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Cancer risk among male farmers: a multi-site case-control study
Linköping University, Department of Molecular and Clinical Medicine, Occupational and Environmental Medicine. Linköping University, Faculty of Health Sciences.
National Institute of Health, Rome, Italy.
Local Health Unit, Asti, Italy.
Local Health Unit, Pistoia, Italy.
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2001 (English)In: International Journal of Occupational Medicine and Environmental Health, ISSN 1232-1087, Vol. 14, no 4, 339-348 p.Article in journal (Refereed) Published
Abstract [en]

Farmers may experience exposure to several hazardous substances, and cancer risk in this occupational group is considered an important public health issue.

In order to examine the association between cancer and farming among male agricultural workers, a hospital-based case-control study was conducted in five Italian rural areas. The cancer sites selected for the study were: lip, oral cavity and oropharynx, oesophagus, stomach, colon, rectum, lung, skin melanoma, skin non-melanoma, prostate, bladder, kidney, and non-Hodgkin's lymphoma. In all, 1525 newly diagnosed cases, aged 20-75 years, were ascertained in hospital records, covering the period between March 1990 and September 1992, and for 1279 of them, a detailed exposure information was collected by a standard questionnaire. Data analyses were performed comparing each cancer site to a control group, including a subset of the other cancer sites in the study. Unconditional logistic regression models were used in the statistical analyses.

Increased risks of cancer associated with agricultural work were found for stomach (OR = 1.4, 95%CI:0.9-2.0), rectum (OR = 1.5, 95%CI:0.8-2.7), larynx (OR = 1.4, 95%CI:0.8-2.5), and prostate (OR = 1.4, 95%CI:1.0-2.1). The excess of prostate cancer was specifically related to application of pesticides (OR = 1.7, 95%CI:1.2-2.6).

Place, publisher, year, edition, pages
2001. Vol. 14, no 4, 339-348 p.
National Category
Medical and Health Sciences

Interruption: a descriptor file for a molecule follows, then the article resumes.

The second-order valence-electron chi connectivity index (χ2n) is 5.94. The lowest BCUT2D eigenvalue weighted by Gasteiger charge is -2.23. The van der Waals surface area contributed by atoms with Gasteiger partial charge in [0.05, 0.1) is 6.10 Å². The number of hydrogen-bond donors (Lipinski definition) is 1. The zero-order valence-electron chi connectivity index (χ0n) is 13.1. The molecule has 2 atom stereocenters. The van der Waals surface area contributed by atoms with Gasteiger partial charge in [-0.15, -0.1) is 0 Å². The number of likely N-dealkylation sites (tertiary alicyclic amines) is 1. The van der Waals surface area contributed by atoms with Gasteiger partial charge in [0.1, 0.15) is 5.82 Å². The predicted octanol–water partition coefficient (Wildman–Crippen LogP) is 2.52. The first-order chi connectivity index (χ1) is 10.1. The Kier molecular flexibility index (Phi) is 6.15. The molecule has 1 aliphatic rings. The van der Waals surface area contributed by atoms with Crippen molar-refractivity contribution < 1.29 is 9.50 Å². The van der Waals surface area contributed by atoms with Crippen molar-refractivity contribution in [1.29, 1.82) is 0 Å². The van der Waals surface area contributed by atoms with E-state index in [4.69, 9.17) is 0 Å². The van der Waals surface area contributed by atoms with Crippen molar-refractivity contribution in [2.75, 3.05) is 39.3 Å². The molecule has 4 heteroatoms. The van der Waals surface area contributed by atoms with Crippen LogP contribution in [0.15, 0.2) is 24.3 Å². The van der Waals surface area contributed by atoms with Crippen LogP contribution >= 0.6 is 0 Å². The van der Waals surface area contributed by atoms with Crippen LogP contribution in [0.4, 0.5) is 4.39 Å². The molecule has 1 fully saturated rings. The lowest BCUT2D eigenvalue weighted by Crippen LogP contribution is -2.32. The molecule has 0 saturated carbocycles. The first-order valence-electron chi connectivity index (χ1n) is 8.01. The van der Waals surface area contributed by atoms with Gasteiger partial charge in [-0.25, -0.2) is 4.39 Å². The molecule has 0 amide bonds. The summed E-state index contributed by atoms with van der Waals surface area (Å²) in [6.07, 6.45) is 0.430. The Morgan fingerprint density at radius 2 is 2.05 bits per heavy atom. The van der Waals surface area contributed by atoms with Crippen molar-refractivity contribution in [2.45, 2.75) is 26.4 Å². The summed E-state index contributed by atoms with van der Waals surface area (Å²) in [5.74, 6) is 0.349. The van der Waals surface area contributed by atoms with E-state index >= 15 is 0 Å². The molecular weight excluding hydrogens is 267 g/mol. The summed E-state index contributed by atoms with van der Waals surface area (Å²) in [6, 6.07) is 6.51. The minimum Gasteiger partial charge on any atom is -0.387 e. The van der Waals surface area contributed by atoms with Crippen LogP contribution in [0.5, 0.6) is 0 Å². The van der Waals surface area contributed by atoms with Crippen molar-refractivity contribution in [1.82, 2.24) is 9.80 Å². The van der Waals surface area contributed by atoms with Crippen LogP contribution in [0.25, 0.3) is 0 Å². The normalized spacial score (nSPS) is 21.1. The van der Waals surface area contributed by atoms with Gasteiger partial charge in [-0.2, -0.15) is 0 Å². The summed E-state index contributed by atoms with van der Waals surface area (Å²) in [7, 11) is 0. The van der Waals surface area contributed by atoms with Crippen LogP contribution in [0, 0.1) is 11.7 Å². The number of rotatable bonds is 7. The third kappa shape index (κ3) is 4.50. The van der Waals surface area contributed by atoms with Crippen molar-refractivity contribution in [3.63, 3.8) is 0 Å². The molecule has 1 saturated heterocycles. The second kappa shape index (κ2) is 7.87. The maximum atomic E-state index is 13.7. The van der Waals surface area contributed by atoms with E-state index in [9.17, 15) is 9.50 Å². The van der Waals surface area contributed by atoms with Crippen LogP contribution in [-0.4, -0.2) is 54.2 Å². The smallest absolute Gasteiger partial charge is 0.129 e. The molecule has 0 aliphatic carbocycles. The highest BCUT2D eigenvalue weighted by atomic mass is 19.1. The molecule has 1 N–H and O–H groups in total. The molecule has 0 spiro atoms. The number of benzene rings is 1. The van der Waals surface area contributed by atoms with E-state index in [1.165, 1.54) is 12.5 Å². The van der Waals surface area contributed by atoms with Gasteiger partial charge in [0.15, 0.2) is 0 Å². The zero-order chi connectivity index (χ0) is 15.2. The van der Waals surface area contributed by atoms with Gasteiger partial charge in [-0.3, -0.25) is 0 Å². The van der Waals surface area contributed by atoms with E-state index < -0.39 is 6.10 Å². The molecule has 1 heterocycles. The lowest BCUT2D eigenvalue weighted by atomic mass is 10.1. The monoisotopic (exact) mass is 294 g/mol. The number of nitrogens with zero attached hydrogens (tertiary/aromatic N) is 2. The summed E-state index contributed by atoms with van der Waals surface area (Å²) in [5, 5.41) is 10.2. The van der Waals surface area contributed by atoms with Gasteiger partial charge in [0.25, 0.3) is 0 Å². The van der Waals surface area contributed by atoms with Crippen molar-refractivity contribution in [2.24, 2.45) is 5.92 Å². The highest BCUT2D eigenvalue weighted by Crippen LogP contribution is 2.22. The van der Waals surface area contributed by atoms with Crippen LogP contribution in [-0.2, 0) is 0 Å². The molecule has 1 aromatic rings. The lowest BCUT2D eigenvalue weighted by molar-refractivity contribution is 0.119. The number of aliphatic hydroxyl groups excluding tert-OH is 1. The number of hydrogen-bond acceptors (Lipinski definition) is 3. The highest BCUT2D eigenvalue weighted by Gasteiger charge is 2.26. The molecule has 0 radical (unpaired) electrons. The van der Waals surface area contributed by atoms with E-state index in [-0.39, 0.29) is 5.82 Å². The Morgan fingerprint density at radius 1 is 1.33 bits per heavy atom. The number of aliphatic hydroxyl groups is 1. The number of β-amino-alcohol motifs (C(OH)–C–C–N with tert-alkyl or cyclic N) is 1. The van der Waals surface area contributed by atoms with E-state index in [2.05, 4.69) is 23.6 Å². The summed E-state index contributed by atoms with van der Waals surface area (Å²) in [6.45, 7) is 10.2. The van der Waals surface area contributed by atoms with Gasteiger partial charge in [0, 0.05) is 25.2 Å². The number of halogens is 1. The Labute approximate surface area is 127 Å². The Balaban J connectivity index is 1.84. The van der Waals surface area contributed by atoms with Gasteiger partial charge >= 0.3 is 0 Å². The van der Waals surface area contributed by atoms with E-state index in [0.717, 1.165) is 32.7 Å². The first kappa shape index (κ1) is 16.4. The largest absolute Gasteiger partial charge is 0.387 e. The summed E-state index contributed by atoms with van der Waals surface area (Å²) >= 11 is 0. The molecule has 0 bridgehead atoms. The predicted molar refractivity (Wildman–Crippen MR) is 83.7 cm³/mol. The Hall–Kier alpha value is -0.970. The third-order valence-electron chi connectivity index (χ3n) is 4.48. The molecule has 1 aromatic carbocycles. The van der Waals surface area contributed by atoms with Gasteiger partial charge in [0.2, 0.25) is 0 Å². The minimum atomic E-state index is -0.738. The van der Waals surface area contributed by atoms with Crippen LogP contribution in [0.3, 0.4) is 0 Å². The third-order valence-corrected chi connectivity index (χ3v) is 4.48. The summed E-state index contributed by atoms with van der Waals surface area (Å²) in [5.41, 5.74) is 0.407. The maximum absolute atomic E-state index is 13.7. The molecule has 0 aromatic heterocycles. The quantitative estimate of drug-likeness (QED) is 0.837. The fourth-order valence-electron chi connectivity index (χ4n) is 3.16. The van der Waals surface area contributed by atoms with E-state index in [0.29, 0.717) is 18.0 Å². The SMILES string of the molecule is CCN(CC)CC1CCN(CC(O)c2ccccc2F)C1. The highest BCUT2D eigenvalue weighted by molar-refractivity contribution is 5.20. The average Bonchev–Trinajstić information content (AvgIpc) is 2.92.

Identifiers
URN: urn:nbn:se:liu:diva-25779PubMedID: 11885917Local ID: 10214OAI: oai:DiVA.org:liu-25779DiVA: diva2:246327
Available from: 2009-10-08 Created: 2009-10-08 Last updated: 2012-10-15Bibliographically approved
In thesis
1. Cancer risks and immunological effects in agriculture
Open this publication in new window or tab >>Cancer risks and immunological effects in agriculture
2003 (English)Doctoral thesis, comprehensive summary (Other academic)
Abstract [en]

In general, farmers and agricultural workers are characterized by relatively low mortality rates when considering all causes of death and deaths due to all types of cancer. However, several studies have shown that this occupational category tend to be at increased risks of developing the following forms of malignancies: leukaemia, lymphomas, multiple myeloma, and cancers of the skin, lip, prostate, stomach, brain, and connective tissue. Although the reported excesses have not been consistent in different studies, they nevertheless suggest that agricultural exposures, especially pesticides, contribute to cancer aetiology through different mechanisms of action. It has been hypothesised that immunotoxic effects may play a role, since most of the malignancies found to be increased in workers employed in agriculture are also elevated in patients suffering from innnunodeficiencies. The present studies were conducted to ascertain whether agricultural activities and exposures influence the risk of developing cancer, and to evaluate the innnunological effects of phenoxy herbicides as possibly important for the aetiology of lymphomas.

Different types of cancer were considered in relation to farming in two case-control studies, focused one on men and the other on women. A decreased risk of postmenopausal breast cancer (odds ratio [OR] 0.4) and an excess of skin melanoma (OR 2.7) and bladder cancer (OR 2.7) were observed in the women. The main finding in the men was an excess of prostate cancer (OR 1.5). Further analyses showed that this malignancy was associated with exposure to chlorinated compounds (OR 2.5), and, more specifically, to DDT (OR 2.1) and dicofol and tetradifon (OR 2.8).

Mortality in selected groups of farmers and their relatives was investigated in two cohort studies. Farmers and their wives showed reduced mortality from all causes and all cancers although there was a tendency towards increased risk of leukaemia, particularly among wives of pesticide users (standardised mortality ratio [SMR] 2.4). Adult sons and daughters of green-house owners exhibited increased mortality from all types of cancer (SMR 1.9).

A study was also performed to compare pre- and post-exposure values of selected immunological parameters in a group of ten farmers exposed to phenoxy herbicides. The most notable fmdings were reduced levels of the following: circulating natural killer (NK) cells (-38%), NK cytotoxic activity (-53%), and lymphocyte response to mitogenic stimulation (-50%).

Place, publisher, year, edition, pages
Linköping: Linköpings universitet, 2003. 49 p.
Series
Linköping University Medical Dissertations, ISSN 0345-0082 ; 779
National Category
Medical and Health Sciences
Identifiers
urn:nbn:se:liu:diva-26668 (URN)11234 (Local ID)91-7373-538-8 (ISBN)11234 (Archive number)11234 (OAI)
Public defence
2003-04-08, Aulan, Hälsans hus, Universitetssjukhuset, Linköping, 13:00 (Swedish)
Opponent
Available from: 2009-10-08 Created: 2009-10-08 Last updated: 2012-10-15Bibliographically approved

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